Travis Akers

Have you seen great changes within your marriage and loving relationships with family? My marriage was struggling. It was not yet failing but was well on its way. Becoming sober and staying sober has been a miracle for our relationship. It’s opened up doors to complete honesty and transparency, rekindle the lost romance, and drawn us closer than I could have even imagined. In addition, my relationship with my sons has grown deeper as I am able to now live in the moment with them and create memories that will be carried for a lifetime. They have a present father again who can show them the love I was incapable of during my drinking career. What other significant changes have you see in your life without alcohol? My physical and mental health has improved dramatically. Physically I am probably in the best shape of my life, running 100 miles a month, spending time in the gym and swimming as well. While drinking, I was not physically active and it was impacting my life as a whole, including my mental and spiritual health. Mentally, I feel sharp, I feel in tune with my surroundings and aware, and stable. I was diagnosed with depression and in parallel with my sobriety, I also began and continue counselling and take a prescribed anti-depressant. The changes in my demeanour, my outlook, and my general approach to every day has become one where I intentionally seek the good and the beauty of our lives. I can once again feel and give love. What are your sober rituals daily? Pledge? Prayer? Every morning I spend the first 15 or so minutes in mediation, either repeating the affirmation, reading the Bible, or sitting silently to appreciate another day of life. I also do pray quite frequently and maintain a list of thanksgiving, intercession, and praise to help guide my prayer life. Have you found meditation, podcasts, or books helpful in recovery? Meditation has been essential for me. It’s a reset when I’m off course, it’s a boost when I am weak, it’s uplifting when I am beaten, and it’s reassuring when I am on target. I don’t listen to many podcasts,s to be honest and do not read as often as I would like, and when I do, it’s typically a biography or theological in nature. If there is someone reading this out there what would be your top sober tip for them? Create boundaries and enforce them. You have to ensure you are your number advocate. To effectively maintain your sobriety (and sanity) you have to be able to say “no.” Understand that this is not selfish, this is not to the detriment of others, in fact, it’s quite the opposite. Protecting your sobriety and yourself is the only way you can be the best you And the best you is what you deserve.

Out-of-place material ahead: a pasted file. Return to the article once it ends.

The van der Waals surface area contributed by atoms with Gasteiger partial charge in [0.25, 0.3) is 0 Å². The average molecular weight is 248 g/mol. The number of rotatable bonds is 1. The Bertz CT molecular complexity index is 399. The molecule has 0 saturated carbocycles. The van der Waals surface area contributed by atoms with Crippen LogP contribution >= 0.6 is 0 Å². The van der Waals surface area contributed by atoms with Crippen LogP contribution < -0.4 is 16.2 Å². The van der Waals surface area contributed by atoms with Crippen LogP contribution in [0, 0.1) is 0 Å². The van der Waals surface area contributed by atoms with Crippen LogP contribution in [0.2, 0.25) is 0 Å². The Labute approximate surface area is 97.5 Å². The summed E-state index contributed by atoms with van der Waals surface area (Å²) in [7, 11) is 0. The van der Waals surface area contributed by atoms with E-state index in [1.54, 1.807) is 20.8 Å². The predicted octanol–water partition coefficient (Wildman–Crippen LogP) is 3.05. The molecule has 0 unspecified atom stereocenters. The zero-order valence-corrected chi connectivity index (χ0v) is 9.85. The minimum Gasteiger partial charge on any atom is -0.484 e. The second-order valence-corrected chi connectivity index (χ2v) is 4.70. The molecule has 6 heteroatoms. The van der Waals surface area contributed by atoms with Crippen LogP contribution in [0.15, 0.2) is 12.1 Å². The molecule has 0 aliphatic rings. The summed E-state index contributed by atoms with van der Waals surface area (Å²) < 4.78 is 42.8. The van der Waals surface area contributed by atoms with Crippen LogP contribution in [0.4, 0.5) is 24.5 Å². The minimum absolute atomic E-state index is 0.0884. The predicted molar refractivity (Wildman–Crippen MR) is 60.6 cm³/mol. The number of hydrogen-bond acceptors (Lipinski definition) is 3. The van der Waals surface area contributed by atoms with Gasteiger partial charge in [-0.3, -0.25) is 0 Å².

What was the last sober book you read? The Unexpected Joy of Being Sober by Catherine Gray I really enjoyed this book, making several highlights and notes. I read it under a recommendation from a woman in one of our rooms back home in Florida. She knows that I am very public about my journey and thought it would be good for me to have a woman’s perspective, but to also consume the information on why we drink through the research and conversations conducted by Catherine. I recommend it to anyone in sobriety. heroes/heroines? There are so many people whom I feel could be my sober heroes, especially those who helped guide me along in the infancy of my sobriety. But there are also those whom I admire who are also public about their recovery and sobriety, among them are Captain Sandy Yawn from the Bravo reality television show Below Deck, Ed Glavin, former producer of the Ellen show, and Demi Lovato, who has done wonders for mental health in addition to her own sobriety story, each great role models for both the sober community and those who are sober curious. Do you have any sober Have you found the Twitter community helpful on your journey? The Twitter community has been beyond helpful in my journey. For me, being a public figure and being open about my recovery, is a means to keep me accountable and to embrace the responsibility I have for being an outward recovering alcoholic. Secondly, they are a source of strength and encouragement, beyond what I deserve or even expected. I receive messages every single day from people who have either watched from the sidelines or entered the fight because of my story and sharing, and that in turn fuels me.

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